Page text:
The database knows Persons 4, 5 6 and 7 are meeting up regularly for an hour, once a week. That could be a card game, or a trip to the pub – but it could also be an AA meeting or a meeting of a political group.

Point is, if anyone ever did find a way of linking a users identity to their anonymous number ID, they’d suddenly have an incredibly valuable map of everyone’s social interactions.

Good thing it’s anonymous then, eh?

Theoretically, yes.

But as Dr Michael Veale of University College London told the Parliamentary Human Rights Committee: “Effectively it is vulnerable to attack.

“For example, if somebody who controlled the server put a receiver at a passport booth and saw one of the numbers that that person emitted, they would know who that person was throughout time in their future movements over coming days and weeks.”

He also warned that in the future it would be possible for the government to update the app in the future to require registration – perhaps if the government wanted to use it to monitor a ‘traffic light’ style easing of lockdown rules – scoring someone’s risk and the risk of releasing them from lockdown.

Is there a safer way of making a contact tracing app?


The biggest vulnerability in the current app is that it sends your interactions to a central database – a computer owned by the government.

They didn’t have to do it that way – in fact, it would have been easier to do it another way.

Apple and Google, who make the software for most smartphones, teamed up to agree on a system that did the same job of sonar pinging other phones.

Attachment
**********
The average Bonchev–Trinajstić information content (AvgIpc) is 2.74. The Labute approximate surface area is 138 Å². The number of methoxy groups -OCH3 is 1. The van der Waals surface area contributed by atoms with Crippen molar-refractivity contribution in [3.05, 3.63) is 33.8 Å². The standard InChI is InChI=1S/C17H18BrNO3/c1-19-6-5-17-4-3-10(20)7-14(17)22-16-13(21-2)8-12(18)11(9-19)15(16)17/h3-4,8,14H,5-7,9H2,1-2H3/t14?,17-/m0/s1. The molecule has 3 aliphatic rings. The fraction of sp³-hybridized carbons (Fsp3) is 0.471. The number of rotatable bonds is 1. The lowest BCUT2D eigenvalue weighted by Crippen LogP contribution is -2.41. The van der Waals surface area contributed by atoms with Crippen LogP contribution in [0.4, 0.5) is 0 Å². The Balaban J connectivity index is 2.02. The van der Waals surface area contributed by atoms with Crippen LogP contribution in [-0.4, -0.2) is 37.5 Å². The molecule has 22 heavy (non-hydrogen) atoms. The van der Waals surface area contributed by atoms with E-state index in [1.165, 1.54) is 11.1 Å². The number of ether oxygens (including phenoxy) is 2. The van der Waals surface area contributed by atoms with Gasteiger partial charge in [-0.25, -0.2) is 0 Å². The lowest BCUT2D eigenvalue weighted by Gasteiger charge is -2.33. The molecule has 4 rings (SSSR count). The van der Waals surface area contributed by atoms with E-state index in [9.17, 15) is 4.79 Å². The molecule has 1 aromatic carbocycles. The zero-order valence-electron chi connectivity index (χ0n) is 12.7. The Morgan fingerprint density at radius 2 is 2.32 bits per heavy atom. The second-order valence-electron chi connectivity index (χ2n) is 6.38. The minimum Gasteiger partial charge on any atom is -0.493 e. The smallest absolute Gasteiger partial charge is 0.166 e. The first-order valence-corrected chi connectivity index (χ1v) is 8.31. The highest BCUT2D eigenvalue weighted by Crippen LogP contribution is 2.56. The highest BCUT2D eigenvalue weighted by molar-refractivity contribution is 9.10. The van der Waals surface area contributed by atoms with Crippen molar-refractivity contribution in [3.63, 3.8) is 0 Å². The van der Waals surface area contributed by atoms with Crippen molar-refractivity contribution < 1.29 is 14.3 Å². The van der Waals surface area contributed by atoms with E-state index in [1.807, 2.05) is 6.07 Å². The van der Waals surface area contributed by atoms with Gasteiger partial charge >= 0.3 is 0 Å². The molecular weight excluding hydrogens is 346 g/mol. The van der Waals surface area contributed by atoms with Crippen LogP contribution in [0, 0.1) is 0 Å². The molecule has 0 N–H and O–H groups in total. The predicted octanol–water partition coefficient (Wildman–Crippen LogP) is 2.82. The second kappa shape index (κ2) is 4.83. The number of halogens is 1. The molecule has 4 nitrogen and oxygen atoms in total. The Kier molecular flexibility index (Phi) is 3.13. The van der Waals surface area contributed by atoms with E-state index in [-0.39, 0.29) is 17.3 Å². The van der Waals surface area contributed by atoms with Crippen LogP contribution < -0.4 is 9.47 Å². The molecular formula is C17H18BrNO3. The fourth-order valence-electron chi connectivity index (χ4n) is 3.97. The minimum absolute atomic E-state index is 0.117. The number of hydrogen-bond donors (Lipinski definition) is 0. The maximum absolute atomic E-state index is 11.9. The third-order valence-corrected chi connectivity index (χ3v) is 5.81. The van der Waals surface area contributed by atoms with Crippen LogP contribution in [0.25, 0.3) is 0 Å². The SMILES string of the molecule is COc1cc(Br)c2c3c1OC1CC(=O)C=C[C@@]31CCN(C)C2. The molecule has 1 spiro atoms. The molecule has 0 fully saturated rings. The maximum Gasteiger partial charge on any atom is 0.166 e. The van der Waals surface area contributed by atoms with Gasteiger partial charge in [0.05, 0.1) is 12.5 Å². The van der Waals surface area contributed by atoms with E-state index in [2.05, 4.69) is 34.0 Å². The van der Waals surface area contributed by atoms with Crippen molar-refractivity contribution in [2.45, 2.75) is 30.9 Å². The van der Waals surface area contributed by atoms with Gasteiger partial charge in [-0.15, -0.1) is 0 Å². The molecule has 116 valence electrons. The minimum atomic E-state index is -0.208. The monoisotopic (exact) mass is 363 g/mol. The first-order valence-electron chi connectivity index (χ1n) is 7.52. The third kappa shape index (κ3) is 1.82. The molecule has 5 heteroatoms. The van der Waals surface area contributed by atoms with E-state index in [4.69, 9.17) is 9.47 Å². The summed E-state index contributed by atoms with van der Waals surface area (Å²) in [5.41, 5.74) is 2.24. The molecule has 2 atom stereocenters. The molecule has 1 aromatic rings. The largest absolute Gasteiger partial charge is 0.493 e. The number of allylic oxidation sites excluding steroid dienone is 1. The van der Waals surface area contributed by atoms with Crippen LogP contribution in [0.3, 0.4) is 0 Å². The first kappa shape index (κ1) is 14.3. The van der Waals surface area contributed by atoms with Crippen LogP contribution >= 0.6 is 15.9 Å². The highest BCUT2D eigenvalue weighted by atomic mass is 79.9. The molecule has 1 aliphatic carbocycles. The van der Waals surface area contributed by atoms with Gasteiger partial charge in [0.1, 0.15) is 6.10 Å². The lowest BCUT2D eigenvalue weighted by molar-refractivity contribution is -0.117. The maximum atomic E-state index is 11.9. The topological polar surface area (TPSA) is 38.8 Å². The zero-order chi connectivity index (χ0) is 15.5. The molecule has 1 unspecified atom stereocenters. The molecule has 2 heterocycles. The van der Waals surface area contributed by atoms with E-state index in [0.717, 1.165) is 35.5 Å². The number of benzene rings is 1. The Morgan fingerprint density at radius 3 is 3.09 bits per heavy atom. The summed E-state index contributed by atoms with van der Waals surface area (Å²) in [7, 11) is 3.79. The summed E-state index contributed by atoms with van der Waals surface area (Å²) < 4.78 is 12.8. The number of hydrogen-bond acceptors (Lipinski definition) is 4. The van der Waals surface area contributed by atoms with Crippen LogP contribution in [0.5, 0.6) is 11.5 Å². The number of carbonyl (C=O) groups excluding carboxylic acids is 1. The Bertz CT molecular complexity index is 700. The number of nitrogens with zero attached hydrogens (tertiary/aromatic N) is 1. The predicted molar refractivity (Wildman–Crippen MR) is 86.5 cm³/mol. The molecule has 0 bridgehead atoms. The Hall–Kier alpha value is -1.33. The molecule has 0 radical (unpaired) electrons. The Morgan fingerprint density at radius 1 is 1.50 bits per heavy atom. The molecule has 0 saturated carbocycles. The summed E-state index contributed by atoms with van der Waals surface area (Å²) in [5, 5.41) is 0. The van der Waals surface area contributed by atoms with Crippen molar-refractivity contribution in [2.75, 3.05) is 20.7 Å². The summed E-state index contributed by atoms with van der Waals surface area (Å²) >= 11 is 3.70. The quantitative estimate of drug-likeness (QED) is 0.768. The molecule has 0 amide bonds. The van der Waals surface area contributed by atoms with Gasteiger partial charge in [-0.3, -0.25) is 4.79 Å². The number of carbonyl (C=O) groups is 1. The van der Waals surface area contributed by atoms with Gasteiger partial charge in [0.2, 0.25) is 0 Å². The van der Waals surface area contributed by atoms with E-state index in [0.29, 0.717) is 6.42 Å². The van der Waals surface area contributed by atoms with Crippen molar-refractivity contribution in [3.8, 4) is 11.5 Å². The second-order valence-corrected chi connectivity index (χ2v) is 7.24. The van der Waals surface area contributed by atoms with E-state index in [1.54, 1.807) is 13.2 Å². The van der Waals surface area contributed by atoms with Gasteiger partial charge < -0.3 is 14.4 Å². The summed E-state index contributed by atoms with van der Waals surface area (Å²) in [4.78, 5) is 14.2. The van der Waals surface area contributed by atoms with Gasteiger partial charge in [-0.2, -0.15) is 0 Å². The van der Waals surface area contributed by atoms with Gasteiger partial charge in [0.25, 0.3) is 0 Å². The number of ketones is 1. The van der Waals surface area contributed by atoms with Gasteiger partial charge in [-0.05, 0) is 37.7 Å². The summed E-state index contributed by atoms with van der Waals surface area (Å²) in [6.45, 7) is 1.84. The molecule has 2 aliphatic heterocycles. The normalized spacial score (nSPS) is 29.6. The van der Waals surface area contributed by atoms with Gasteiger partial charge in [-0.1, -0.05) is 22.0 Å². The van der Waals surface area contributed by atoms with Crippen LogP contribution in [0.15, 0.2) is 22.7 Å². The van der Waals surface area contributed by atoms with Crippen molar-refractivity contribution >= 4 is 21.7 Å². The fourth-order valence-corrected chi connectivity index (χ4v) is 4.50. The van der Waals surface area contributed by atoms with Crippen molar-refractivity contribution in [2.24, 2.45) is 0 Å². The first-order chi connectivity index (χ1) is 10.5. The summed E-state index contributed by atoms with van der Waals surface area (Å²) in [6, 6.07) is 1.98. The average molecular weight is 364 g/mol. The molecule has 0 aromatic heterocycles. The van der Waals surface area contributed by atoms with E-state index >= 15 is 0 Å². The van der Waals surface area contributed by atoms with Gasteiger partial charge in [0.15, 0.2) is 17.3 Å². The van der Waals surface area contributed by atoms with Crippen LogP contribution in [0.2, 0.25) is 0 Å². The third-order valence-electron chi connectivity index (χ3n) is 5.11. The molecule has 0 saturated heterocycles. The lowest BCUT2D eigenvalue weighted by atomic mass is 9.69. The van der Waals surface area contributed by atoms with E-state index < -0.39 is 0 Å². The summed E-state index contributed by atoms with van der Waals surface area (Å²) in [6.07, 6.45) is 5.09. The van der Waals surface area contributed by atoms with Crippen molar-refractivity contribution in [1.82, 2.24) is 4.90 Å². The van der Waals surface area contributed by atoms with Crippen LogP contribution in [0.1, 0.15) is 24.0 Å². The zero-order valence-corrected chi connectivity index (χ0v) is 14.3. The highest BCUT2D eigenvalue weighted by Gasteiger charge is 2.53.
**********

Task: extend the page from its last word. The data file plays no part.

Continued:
But while it talks to a central database to tell it you’ve got symptoms, it doesn’t tell the database who you’ve been in contact with.

Instead, it downloads the list of people who’ve reported symptoms and checks whether you’ve had contact with them on your phone instead.

The Apple and Google method has a number of other advantages.

More countries use that system, so when people arrive from overseas, our app would be able to talk to their app.

And Apple and Google’s system is baked right into your phone. They’re already collecting the IDs of other phones you’ve been near to – so they don’t need to wait for you to install the app to start building up the list.

There’s another potential problem, which I’ll come to later.

So why did the NHS app developers decide to do it this way?

Because they want more data.

Not necessarily in a bad way, but that’s the head and tail of it.

The developers say they wanted to collect the information on their database and tie it to a postcode area because it’ll help them do other things, like plan hospital capacity and track the geographical spread of the virus.

But the app’s terms of use totally allow them to change their mind and do whatever they want with that massive diagram of everyone you’ve spent time with recently.

How long do they keep my information for?